Two elections, two results
The present impasse came about due to the fact that the two elections held this year in Indonesia had different outcomes. The April General Elections revealed a low level of support for the PDIP, despite the PDIP announcing just before the campaign that they had selected the popular Joko Widodo as their presidential candidate. A weak campaign by both Widodo and the PDIP, advocating no clear policies nor establishing a clear, differentiated "political personality", gave the PDIP only 19% of the votes. This was no doubt bigger than for any other party,11 but the elections left no party with majority or even near-majority support. At the same time, voter absenteeism was high, with 40% of registered voters not bothering to vote for any party.
This outcome has created a new parliament not too different from the previous one, where the PDIP is a small minority. The coalition of the PDIP, Nasdem, PKB and Hanura comprises 37% of parliamentary seats, with the PDIP having only 19%, or half of this coalition's seats. This coalition will continue to fall short of a majority unless one or more parties from the KMP switch over. Yudhoyono's PD has been the biggest loser and will have a much smaller, but still substantial number of seats, in parliament. As noted above, even if PD supports the Widodo coalition, the KMP would still have a majority, albeit a much slimmer one.12 The majority that the election gave the KMP (as long as the coalition stays together) has no doubt provided the KMP with the confidence to adopt a position of outright opposition to Widodo and the PDIP-led coalition. Although Widodo managed to win the presidency with 53% of the votes, which was 16% above the combined vote-share of the parties that nominated him for the presidency, this was below the more than 60% support rate that he had from earlier opinion polls. Under the circumstances, Widodo appears to be the winner of a "draw".13 The presidential election campaign exposed a divide that has been evolving among Indonesia's political elite. This rift is represented on opposing sides by conglomerate capital (the Prabowo Subianto camp), and provincial or district capital (the Joko Widodo camp). Both include conglomerate and local capital, no doubt, but their leading forces are different, which provides the basis for their differing political perspectives.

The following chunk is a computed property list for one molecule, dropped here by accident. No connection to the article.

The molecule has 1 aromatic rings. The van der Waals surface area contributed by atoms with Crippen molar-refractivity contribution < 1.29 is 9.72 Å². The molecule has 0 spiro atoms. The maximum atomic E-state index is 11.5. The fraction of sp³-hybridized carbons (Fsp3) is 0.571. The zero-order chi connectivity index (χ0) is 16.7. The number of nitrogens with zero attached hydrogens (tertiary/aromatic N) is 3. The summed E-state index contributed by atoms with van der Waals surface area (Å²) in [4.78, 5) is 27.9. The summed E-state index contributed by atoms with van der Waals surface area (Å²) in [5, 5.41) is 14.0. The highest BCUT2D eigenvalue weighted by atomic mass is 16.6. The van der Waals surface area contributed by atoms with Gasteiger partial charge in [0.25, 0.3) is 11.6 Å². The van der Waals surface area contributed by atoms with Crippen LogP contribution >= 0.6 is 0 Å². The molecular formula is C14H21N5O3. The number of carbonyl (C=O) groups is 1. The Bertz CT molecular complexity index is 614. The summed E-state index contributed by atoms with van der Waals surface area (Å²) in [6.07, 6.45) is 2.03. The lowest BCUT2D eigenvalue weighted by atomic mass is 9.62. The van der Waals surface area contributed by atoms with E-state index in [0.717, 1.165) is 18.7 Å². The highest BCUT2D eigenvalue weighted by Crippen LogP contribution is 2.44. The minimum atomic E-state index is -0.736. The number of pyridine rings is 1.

Conglomerate capital proposes a reversion to centralised state power and the promotion of large-scale economic projects.14 The Widodo-PDIP-led coalition is comfortable with decentralised capitalism, where there is greater scope for the growth of small and medium-sized capital in the provinces. This split will continue to play out in the contest between the KMP and the Widodo-PDIP coalition.
The political divide and electoral politics
The KMP coalition is, however, not only motivated by a desire to establish a centralised political system and restore the state-crony axis in the economy. It is also reacting against an inevitable consequence of the establishment of a system where control over the executive government and executive positions depends on winning votes for those positions in direct elections. They need candidates that can win in popularity contests.15 Local elite figures have more intimate and real experience in relating to the non-elite population than the big ex-cronies based in Jakarta, who live in elite neighbourhoods and mix among the super-rich. While the vast majority of local leaders emerging out of decentralised capitalism has quickly indulged in local cronyism and corruption, a few have emerged who understand the necessity of winning popularity based on policy delivery, or the image of policy delivery, of whom Widodo is the most outstanding example. During the New Order, the politician's goal was to instil fear and awe, not win popularity, whether by proposing good policies or by lying, cheating and acting. While Prabowo campaigned hard as an electioneering politician, as did Bakrie of Golkar in the April elections, neither prefers it as a political method. Widodo is much more able to stand for two hours shaking poor people's hands than Bakrie or Prabowo, whose style is to exude authority and power. One campaigns using folksy tactics, the other using "strong leader" imagery. But the strong leader, in the end, resents the need to seek consent from those he is supposed to govern.